Newport, RI AOH and LAOH members participated in the Rockaway Beach/Breezy Point Division #21 St. Patrick’s Day Parade. Many of our members devoted their time and money to help local AOH members and others recover from the devastation brought on by Hurricane Sandy.

Many of us were honored to march in the Watertown, MA Memorial Day parade to honor all Veterans. This year’s parade also honored the first responders, those injured and those killed in the terrible events surrounding the 2013 Boston Marathon.

At the request of the Casey family, including Chris Casey Waterbury, CT Division President, I was happy to attend the Ordination to the Priesthood of the Reverend Michael T. Casey. The ceremony was held at St. Josephs Cathedral in Hartford CT. That evening I attended a family reception For Fr. Michael.  The following day, Fr. Michael celebrated his first mass at St. Francis Xavier Church in Waterbury. I was able to lead the AOH Honor Guard along with Hilda Kelly, Past CT State President. For your edification, Fr. Michael returned to Rome to continue his educational responsibilities.

I was present for the entire weekend events of the 2013 Connecticut State Convention. The most important agenda items included Charities, the maintenance and growth of our Order and the Irish Way. In addition I was honored to install the newly elected state officers.

Having participated in many AOH conference calls, one important item was with regards to Project St. Patrick. Brother Ed Wallace has done an exemplary job and it was an honor to be part of the committee which awarded 137 scholarships.

I attended the State Board of Massachusetts annual meeting in Lynne, MA. I also attended the entire event schedule of the Massachusetts State Convention held in Plymouth, MA . At their meeting I was happy that State President Dick Wall appointed a State Catholic Action Chair. I plan on being very active with the states assigned to me in this regard, especially as recent events unfold. Once again, I was honored to install the newly elected state officers.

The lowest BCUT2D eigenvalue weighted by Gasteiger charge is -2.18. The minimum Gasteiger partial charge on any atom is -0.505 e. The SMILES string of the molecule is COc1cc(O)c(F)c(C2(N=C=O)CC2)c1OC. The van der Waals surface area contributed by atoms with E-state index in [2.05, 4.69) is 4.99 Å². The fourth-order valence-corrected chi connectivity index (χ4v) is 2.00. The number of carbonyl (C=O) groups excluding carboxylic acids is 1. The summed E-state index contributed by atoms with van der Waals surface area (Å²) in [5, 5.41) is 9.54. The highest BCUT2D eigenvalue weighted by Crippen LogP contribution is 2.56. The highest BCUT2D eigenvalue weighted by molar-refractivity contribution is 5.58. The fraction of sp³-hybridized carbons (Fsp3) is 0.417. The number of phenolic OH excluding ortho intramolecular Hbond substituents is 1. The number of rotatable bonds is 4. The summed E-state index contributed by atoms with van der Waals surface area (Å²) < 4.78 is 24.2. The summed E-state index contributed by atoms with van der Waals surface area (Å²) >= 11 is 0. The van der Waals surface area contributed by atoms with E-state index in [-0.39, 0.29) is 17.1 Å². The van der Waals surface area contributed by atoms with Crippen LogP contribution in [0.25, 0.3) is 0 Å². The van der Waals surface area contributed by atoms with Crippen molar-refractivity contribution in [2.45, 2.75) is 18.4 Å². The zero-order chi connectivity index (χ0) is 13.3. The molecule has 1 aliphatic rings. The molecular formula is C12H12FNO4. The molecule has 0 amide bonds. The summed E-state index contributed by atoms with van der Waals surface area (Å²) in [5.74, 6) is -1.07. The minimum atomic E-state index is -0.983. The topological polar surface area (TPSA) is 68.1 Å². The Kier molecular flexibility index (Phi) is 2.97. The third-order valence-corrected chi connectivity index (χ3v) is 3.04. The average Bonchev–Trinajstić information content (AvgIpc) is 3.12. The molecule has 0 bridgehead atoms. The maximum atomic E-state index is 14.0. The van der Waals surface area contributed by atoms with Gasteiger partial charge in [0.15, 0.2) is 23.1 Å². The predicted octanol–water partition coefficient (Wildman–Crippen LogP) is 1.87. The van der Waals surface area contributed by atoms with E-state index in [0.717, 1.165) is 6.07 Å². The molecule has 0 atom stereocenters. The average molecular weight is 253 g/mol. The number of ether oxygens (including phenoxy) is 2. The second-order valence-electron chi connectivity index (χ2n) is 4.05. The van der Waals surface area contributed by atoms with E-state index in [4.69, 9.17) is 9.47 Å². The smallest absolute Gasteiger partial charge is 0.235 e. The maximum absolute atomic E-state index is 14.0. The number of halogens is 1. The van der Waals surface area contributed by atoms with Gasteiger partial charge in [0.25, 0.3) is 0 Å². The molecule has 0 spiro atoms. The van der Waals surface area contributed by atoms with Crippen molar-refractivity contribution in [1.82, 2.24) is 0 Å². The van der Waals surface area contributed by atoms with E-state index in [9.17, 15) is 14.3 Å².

Most recently, it was an honor to present the 2013 Fenian Award to Fr. George McCarthy, a Kerry man, and the 2013 Civitas Award to Dan Titus.  Fr. McCarthy will soon retire as Pastor of St. Mary’s Church in Newport, the same church which hosted the marriage of President John F. Kennedy and Jacqueline Bouvier.

As we look forward to the fall of 2013 and anticipate a constructive and enjoyable interim meeting of the AOH National Board’s National Presidents Testimonial Dinner, I encourage all of us to commit to Catholic Action. We should share our views on important issues before us. Remember that friendship and unity should mean that Catholic Action Chairs, whether state or local may reach out to their brothers through the Political Education Committee, the Right to Life Committee and the National Immigration Committee. It is an honor to have Joe Roche as our PEC Chairman, Jere Cole as Pro-Life Chairman and Daniel Dennehy as our National Immigration Chairman.

Around our country issues regarding Marriage and Right to Life and the Unification of Ireland and Immigration are everyday debates which need our voices. Remember there is need, those suffering from Hurricane Sandy and everyone who looks to the leadership of the AOH.

Your friend and as in our Motto, Joe Brady.

Catholic Action

James J. Burke, N. Y. State Secretary, New York Archbishop Timothy M. Dolan & Jere Cole, Jr. National Director &New Jersey State President attended a reception at Consul General of Ireland Niall Burgess’ Office in New York

Friendship, Unity and True Christian Charity.  This is the motto of the Ancient Order of Hibernians.  What do you think of when you see the words “True Christian Charity?”  Does it mean giving of your time?  Your talent?  Your treasure?  Perhaps you think of charitable action, something you physically do for another person.  But what does charitable action look like?  Does it mean healing people like Jesus did?  Or perhaps trotting around the globe preaching the Good News to different cultures like Paul?  Maybe it means taking care of the widows and orphans, the poor and the marginalized.